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Motherhood: The Mother of All Sexism

by Marilyse Hamelin; Arielle Aaronson (trans.)

An admirable boldness infuses Marilyse Hamelin’s Motherhood: The Mother of All Sexism, originally published in French in 2017. She dares to speak out about discrimination against women in Quebec – a province that, with its subsidized daycare and generous parental leaves, is a shining light compared to the rest of Canada. But these benefits are not enough, declares Hamelin, and the state must go further to create a culture in which mothers and fathers share equal responsibility for care of their children, where both have the same access to professional success.

Hamelin is not a parent (“mostly because I wanted to see through all my projects, dreams, and ambitions. I’m not ready to risk giving all of that up just to watch from the sidelines,” she explains, with some hyperbole). But she makes the remarkable move of situating discrimination against mothers as an issue that affects not only mothers themselves. Her evidence includes women being passed over for promotions due to the expectation they’ll get pregnant. She further posits that the assumption of mothers as primary caregivers robs fathers of the opportunity to connect meaningfully with their children.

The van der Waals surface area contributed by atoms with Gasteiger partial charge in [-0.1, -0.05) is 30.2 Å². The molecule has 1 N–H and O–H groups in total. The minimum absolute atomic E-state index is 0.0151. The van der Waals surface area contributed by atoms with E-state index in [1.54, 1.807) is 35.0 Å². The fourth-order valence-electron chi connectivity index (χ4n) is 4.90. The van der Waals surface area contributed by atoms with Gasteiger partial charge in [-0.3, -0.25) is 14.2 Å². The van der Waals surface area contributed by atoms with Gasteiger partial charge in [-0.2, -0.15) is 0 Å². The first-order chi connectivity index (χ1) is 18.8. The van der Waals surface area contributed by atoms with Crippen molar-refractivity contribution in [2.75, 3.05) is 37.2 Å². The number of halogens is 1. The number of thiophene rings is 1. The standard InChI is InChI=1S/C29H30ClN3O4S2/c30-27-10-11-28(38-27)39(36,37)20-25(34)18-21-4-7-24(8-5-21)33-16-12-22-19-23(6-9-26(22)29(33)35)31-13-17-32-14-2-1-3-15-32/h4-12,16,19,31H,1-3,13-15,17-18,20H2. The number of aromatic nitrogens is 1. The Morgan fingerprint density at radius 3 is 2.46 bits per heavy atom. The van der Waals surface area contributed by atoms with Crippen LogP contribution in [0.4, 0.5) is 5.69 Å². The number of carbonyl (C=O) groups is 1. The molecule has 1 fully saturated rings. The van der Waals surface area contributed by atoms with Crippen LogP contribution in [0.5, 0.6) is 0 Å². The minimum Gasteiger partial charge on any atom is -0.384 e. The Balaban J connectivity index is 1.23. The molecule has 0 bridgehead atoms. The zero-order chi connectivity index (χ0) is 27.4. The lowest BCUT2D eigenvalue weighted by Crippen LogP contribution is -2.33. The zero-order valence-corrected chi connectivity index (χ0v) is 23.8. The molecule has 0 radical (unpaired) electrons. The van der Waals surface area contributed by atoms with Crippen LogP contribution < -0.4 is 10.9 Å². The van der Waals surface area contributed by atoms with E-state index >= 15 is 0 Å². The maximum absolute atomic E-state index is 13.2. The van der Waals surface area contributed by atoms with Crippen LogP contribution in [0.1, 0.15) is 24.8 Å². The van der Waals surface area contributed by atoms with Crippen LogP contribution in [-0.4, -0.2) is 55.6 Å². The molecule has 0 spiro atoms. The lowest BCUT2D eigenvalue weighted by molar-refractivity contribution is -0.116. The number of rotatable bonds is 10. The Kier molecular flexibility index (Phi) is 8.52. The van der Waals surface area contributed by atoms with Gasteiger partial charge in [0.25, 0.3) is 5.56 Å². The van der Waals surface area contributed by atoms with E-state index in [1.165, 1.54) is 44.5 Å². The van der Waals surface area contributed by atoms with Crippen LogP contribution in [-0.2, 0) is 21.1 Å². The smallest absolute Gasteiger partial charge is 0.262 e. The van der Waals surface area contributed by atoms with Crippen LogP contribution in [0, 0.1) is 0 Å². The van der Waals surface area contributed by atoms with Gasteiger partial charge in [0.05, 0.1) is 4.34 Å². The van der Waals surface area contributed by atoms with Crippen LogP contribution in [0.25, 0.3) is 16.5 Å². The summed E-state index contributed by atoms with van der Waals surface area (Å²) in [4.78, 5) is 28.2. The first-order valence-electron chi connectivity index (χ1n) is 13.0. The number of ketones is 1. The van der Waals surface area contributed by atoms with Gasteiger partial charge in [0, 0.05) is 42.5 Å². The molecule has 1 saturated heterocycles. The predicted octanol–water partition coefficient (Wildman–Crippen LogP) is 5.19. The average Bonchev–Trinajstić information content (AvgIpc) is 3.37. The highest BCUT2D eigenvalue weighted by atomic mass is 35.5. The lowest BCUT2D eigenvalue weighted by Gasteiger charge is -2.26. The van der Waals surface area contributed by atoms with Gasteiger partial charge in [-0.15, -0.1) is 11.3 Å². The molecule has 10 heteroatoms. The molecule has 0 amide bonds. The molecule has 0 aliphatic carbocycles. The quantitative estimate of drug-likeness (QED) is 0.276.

Hamelin offers solutions, including instituting recruitment agencies that specialize in filling parental leaves, addressing conditions for working-class women whose needs Quebec’s benefits program currently overlooks, and enabling gradual returns to work to ease the transition for new parents.

These ideas are undermined, however, by the book’s disorganization and by an awkward translation that is rife with clichés and difficult to understand in some places. Hamelin is also too quick to dismiss any significance in a mother’s role: “The only biological difference [between mothers and fathers] is pregnancy and breastfeeding,” she writes, as though these experiences weren’t huge, risky, and life-changing.

But to seek nuance in a bold political argument is also to miss the point. As Hamelin writes, “suffragettes didn’t get the right to vote by drinking tea in their sitting rooms.” If we hope to find answers to how demands of family and careers can be balanced, these ideas need to be probed. To that end Hamelin has done a great service.